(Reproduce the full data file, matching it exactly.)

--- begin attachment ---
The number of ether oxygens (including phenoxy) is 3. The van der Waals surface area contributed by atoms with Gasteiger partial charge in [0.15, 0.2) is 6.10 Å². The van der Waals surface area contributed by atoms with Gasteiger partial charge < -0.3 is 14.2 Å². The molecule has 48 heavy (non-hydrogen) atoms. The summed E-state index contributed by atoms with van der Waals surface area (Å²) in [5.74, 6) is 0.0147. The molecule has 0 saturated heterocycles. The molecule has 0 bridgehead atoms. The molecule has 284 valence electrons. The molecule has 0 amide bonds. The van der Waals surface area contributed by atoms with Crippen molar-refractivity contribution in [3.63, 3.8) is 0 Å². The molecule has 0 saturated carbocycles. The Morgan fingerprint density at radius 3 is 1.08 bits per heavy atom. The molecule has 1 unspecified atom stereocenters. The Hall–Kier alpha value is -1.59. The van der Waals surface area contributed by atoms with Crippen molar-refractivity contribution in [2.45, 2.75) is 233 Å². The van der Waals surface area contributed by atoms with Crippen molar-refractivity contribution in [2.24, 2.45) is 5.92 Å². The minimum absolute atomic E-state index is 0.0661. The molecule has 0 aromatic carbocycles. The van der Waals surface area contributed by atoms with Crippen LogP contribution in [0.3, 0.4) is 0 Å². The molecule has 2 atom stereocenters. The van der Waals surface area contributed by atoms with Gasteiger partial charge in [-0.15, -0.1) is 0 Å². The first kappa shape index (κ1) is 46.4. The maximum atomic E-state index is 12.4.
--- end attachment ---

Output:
The number of ether oxygens (including phenoxy) is 3. The van der Waals surface area contributed by atoms with Gasteiger partial charge in [0.15, 0.2) is 6.10 Å². The van der Waals surface area contributed by atoms with Gasteiger partial charge < -0.3 is 14.2 Å². The molecule has 48 heavy (non-hydrogen) atoms. The summed E-state index contributed by atoms with van der Waals surface area (Å²) in [5.74, 6) is 0.0147. The molecule has 0 saturated heterocycles. The molecule has 0 bridgehead atoms. The molecule has 284 valence electrons. The molecule has 0 amide bonds. The van der Waals surface area contributed by atoms with Crippen molar-refractivity contribution in [3.63, 3.8) is 0 Å². The molecule has 0 saturated carbocycles. The Morgan fingerprint density at radius 3 is 1.08 bits per heavy atom. The molecule has 1 unspecified atom stereocenters. The Hall–Kier alpha value is -1.59. The van der Waals surface area contributed by atoms with Crippen molar-refractivity contribution in [2.45, 2.75) is 233 Å². The van der Waals surface area contributed by atoms with Crippen molar-refractivity contribution in [2.24, 2.45) is 5.92 Å². The minimum absolute atomic E-state index is 0.0661. The molecule has 0 aromatic carbocycles. The van der Waals surface area contributed by atoms with Crippen LogP contribution in [0.3, 0.4) is 0 Å². The molecule has 2 atom stereocenters. The van der Waals surface area contributed by atoms with Gasteiger partial charge in [-0.15, -0.1) is 0 Å². The first kappa shape index (κ1) is 46.4. The maximum atomic E-state index is 12.4.